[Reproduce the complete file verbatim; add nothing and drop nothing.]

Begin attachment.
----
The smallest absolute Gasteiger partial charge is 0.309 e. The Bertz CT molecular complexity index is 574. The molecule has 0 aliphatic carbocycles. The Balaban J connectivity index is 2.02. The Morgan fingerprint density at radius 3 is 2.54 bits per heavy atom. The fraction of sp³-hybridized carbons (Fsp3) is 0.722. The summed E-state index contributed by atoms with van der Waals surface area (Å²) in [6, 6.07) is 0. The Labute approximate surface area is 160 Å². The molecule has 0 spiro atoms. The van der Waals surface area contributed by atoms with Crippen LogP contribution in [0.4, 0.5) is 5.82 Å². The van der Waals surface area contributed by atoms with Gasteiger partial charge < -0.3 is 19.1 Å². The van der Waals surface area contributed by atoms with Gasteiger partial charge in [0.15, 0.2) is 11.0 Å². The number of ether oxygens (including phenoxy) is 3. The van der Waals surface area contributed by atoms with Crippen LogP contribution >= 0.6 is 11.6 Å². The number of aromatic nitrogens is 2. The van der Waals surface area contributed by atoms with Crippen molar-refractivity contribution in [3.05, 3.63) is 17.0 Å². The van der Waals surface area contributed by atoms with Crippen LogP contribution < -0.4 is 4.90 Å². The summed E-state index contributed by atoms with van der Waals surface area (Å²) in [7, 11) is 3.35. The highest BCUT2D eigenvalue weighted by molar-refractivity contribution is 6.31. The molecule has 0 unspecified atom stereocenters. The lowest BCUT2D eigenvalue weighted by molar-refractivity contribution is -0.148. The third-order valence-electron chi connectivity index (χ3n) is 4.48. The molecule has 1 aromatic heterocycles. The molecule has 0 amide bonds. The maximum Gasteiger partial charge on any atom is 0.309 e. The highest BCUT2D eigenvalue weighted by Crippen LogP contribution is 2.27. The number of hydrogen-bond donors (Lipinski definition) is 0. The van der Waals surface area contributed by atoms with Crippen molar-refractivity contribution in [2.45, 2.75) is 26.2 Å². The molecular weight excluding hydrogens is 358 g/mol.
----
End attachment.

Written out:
The smallest absolute Gasteiger partial charge is 0.309 e. The Bertz CT molecular complexity index is 574. The molecule has 0 aliphatic carbocycles. The Balaban J connectivity index is 2.02. The Morgan fingerprint density at radius 3 is 2.54 bits per heavy atom. The fraction of sp³-hybridized carbons (Fsp3) is 0.722. The summed E-state index contributed by atoms with van der Waals surface area (Å²) in [6, 6.07) is 0. The Labute approximate surface area is 160 Å². The molecule has 0 spiro atoms. The van der Waals surface area contributed by atoms with Crippen LogP contribution in [0.4, 0.5) is 5.82 Å². The van der Waals surface area contributed by atoms with Gasteiger partial charge < -0.3 is 19.1 Å². The van der Waals surface area contributed by atoms with Gasteiger partial charge in [0.15, 0.2) is 11.0 Å². The number of ether oxygens (including phenoxy) is 3. The van der Waals surface area contributed by atoms with Crippen LogP contribution >= 0.6 is 11.6 Å². The number of aromatic nitrogens is 2. The van der Waals surface area contributed by atoms with Crippen molar-refractivity contribution in [3.05, 3.63) is 17.0 Å². The van der Waals surface area contributed by atoms with Crippen LogP contribution < -0.4 is 4.90 Å². The summed E-state index contributed by atoms with van der Waals surface area (Å²) in [7, 11) is 3.35. The highest BCUT2D eigenvalue weighted by molar-refractivity contribution is 6.31. The molecule has 0 unspecified atom stereocenters. The lowest BCUT2D eigenvalue weighted by molar-refractivity contribution is -0.148. The third-order valence-electron chi connectivity index (χ3n) is 4.48. The molecule has 1 aromatic heterocycles. The molecule has 0 amide bonds. The maximum Gasteiger partial charge on any atom is 0.309 e. The highest BCUT2D eigenvalue weighted by Crippen LogP contribution is 2.27. The number of hydrogen-bond donors (Lipinski definition) is 0. The van der Waals surface area contributed by atoms with Crippen molar-refractivity contribution in [2.45, 2.75) is 26.2 Å². The molecular weight excluding hydrogens is 358 g/mol.